Welcome to Bishkek, or “welcome to the army”, as someone at work said today. My call was to get in, press 1 and take out my phone to give me some sort of light. On the way back I got in again, but minus phone light. Since I’ve moved to Bishkek, I’ve had to learn to live without things that I used to take for granted, and I don’t mean my iPod, my laptop or the internet. Those all work perfectly, although there’ll be more on the internet another time. I mean gas, water (cold and hot), electricity and heating. As I’m writing this, all of these work, although the hot water is the wrong colour. By Sod’s law, one of these will not work tomorrow.

Lights out

Lights out! Part one of my journey to work.

Going round the table at lunch, I started to realise how lucky I am, when I heard the number of people saying that on Monday night they had no water, or no gas, or no electricity at home. Getting home to find something not working is a fact of life in Kyrgyzstan and a fact of daily life everywhere outside of Bishkek where austerity measures mean that electricity stops at midnight. Once you know this, going to work in a blacked out lift is really nothing, and it reminds me that today’s another lucky day. I know that one day I’ll get home and find there’s no electricity; I’ll take out my phone and will be guy climbing those nine stories who I heard huffing and puffing through two walls a few weeks ago. There’s a what-if scenario here that I’m choosing not to think about.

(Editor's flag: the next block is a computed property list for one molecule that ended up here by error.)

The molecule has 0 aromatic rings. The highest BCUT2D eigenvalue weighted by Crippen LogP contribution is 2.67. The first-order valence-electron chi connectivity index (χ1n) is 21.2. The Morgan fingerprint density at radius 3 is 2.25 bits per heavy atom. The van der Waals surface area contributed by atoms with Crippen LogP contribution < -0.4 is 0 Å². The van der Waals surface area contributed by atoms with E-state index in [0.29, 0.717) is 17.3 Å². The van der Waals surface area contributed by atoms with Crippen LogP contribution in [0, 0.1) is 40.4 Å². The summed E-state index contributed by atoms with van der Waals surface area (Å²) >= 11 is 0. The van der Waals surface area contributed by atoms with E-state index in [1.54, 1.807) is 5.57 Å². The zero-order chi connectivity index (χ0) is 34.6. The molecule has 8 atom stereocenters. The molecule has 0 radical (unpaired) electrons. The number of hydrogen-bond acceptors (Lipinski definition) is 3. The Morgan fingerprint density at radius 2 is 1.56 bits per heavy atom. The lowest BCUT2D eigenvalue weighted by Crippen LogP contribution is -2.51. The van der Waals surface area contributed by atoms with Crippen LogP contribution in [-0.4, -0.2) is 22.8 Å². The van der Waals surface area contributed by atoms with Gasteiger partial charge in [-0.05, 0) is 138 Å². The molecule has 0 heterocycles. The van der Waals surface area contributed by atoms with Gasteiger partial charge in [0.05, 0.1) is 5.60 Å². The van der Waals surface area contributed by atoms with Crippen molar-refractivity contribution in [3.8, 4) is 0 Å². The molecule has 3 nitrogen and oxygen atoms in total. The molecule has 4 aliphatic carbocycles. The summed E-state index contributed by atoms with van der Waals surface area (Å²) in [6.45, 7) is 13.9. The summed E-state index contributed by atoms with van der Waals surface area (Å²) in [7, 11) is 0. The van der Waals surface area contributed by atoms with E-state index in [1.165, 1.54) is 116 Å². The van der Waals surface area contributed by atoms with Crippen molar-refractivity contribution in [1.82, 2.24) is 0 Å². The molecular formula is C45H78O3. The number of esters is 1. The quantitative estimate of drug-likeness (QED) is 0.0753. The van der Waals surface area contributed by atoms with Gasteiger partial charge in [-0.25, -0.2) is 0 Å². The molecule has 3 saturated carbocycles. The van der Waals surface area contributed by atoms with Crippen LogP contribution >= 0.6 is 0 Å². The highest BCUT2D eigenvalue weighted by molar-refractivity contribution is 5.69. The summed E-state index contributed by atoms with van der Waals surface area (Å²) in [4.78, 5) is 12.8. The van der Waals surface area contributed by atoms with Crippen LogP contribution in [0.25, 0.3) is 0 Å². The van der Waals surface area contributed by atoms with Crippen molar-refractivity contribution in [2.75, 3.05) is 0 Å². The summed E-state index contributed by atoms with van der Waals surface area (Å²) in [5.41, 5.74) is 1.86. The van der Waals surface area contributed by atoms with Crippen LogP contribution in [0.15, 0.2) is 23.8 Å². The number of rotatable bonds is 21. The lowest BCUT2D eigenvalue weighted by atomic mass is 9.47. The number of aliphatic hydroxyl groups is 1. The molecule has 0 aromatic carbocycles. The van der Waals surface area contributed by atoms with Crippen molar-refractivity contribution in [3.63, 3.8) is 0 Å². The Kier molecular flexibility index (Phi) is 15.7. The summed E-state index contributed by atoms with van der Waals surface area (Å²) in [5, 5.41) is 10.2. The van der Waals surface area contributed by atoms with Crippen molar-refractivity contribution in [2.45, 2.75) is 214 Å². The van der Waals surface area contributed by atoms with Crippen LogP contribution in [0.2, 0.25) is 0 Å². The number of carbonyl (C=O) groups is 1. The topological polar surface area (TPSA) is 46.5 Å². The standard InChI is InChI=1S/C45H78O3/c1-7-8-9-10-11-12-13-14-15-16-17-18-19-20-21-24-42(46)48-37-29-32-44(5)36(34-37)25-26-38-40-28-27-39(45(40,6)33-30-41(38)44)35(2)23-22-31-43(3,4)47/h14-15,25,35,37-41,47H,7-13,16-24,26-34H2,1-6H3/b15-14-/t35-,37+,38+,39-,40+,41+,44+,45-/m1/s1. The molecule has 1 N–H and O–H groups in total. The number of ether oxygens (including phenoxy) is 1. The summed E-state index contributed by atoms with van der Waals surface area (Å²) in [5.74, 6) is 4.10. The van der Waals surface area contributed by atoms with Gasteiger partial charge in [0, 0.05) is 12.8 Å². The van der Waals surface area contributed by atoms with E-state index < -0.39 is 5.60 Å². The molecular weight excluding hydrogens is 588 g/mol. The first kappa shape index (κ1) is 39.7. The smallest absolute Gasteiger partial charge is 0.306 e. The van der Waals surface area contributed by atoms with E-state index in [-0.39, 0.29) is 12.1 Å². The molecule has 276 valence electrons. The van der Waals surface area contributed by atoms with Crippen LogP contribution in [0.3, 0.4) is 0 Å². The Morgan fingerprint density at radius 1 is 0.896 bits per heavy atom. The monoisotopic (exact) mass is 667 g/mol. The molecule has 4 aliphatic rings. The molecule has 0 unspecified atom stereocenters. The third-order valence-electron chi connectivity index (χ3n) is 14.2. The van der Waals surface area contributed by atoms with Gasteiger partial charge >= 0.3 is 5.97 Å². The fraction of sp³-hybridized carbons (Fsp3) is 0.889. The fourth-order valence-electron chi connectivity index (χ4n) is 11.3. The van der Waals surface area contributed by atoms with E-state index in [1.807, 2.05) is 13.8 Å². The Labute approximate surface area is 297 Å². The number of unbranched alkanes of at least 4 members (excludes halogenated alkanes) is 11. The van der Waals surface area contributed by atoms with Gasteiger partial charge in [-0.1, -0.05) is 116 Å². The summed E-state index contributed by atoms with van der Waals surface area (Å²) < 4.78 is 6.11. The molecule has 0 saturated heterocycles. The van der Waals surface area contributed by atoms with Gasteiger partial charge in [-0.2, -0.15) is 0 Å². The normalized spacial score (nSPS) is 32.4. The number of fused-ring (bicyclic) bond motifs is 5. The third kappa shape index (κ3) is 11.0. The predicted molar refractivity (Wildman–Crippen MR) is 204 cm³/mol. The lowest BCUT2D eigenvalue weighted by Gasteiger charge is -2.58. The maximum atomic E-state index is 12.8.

The other joy of the lift that takes a bit of getting used to is that the lift is built to a design that must’ve once existed in the West, but has now been outmoded. This lift has the memory of a goldfish. Once you press that button, that’s where the lift’s going; and if you’re going to the fourth floor and some foreigner presses 8 first, then you’re going a long way in the wrong direction. The only way to stop and go back is to press another disabled lift function. Yes, the stop button, a neat trick I’d only ever seen in films until now.

And once I’d realised all of this, it was child’s play that the lift only goes to the eighth floor and I have to walk the last flight of stairs to the floor with my apartment and the lift pulleys.